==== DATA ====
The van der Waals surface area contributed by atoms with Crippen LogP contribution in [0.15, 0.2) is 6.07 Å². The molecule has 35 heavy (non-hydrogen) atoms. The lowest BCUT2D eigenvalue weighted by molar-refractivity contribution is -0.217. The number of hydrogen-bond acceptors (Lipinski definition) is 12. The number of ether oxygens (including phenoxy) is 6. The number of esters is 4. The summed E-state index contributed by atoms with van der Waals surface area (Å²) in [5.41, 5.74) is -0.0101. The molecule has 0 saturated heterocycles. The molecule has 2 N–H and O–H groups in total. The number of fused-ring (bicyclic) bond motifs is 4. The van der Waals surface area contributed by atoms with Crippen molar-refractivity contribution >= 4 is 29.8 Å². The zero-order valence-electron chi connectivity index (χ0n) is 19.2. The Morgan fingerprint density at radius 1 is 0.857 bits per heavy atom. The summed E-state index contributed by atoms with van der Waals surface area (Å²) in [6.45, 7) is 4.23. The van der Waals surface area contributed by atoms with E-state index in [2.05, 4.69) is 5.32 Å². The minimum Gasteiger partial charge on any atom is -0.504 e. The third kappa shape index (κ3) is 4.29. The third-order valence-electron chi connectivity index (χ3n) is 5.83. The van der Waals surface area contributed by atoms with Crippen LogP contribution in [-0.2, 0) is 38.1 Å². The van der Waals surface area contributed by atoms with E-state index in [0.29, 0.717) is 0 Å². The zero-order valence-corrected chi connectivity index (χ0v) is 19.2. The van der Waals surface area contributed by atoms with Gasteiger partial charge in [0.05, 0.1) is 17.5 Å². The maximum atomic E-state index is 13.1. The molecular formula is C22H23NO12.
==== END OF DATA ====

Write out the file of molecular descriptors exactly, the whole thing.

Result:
The van der Waals surface area contributed by atoms with Crippen LogP contribution in [0.15, 0.2) is 6.07 Å². The molecule has 35 heavy (non-hydrogen) atoms. The lowest BCUT2D eigenvalue weighted by molar-refractivity contribution is -0.217. The number of hydrogen-bond acceptors (Lipinski definition) is 12. The number of ether oxygens (including phenoxy) is 6. The number of esters is 4. The summed E-state index contributed by atoms with van der Waals surface area (Å²) in [5.41, 5.74) is -0.0101. The molecule has 0 saturated heterocycles. The molecule has 2 N–H and O–H groups in total. The number of fused-ring (bicyclic) bond motifs is 4. The van der Waals surface area contributed by atoms with Crippen molar-refractivity contribution >= 4 is 29.8 Å². The zero-order valence-electron chi connectivity index (χ0n) is 19.2. The Morgan fingerprint density at radius 1 is 0.857 bits per heavy atom. The summed E-state index contributed by atoms with van der Waals surface area (Å²) in [6.45, 7) is 4.23. The van der Waals surface area contributed by atoms with E-state index in [2.05, 4.69) is 5.32 Å². The minimum Gasteiger partial charge on any atom is -0.504 e. The third kappa shape index (κ3) is 4.29. The third-order valence-electron chi connectivity index (χ3n) is 5.83. The van der Waals surface area contributed by atoms with Crippen LogP contribution in [-0.2, 0) is 38.1 Å². The van der Waals surface area contributed by atoms with E-state index in [0.29, 0.717) is 0 Å². The zero-order valence-corrected chi connectivity index (χ0v) is 19.2. The van der Waals surface area contributed by atoms with Gasteiger partial charge in [0.05, 0.1) is 17.5 Å². The maximum atomic E-state index is 13.1. The molecular formula is C22H23NO12.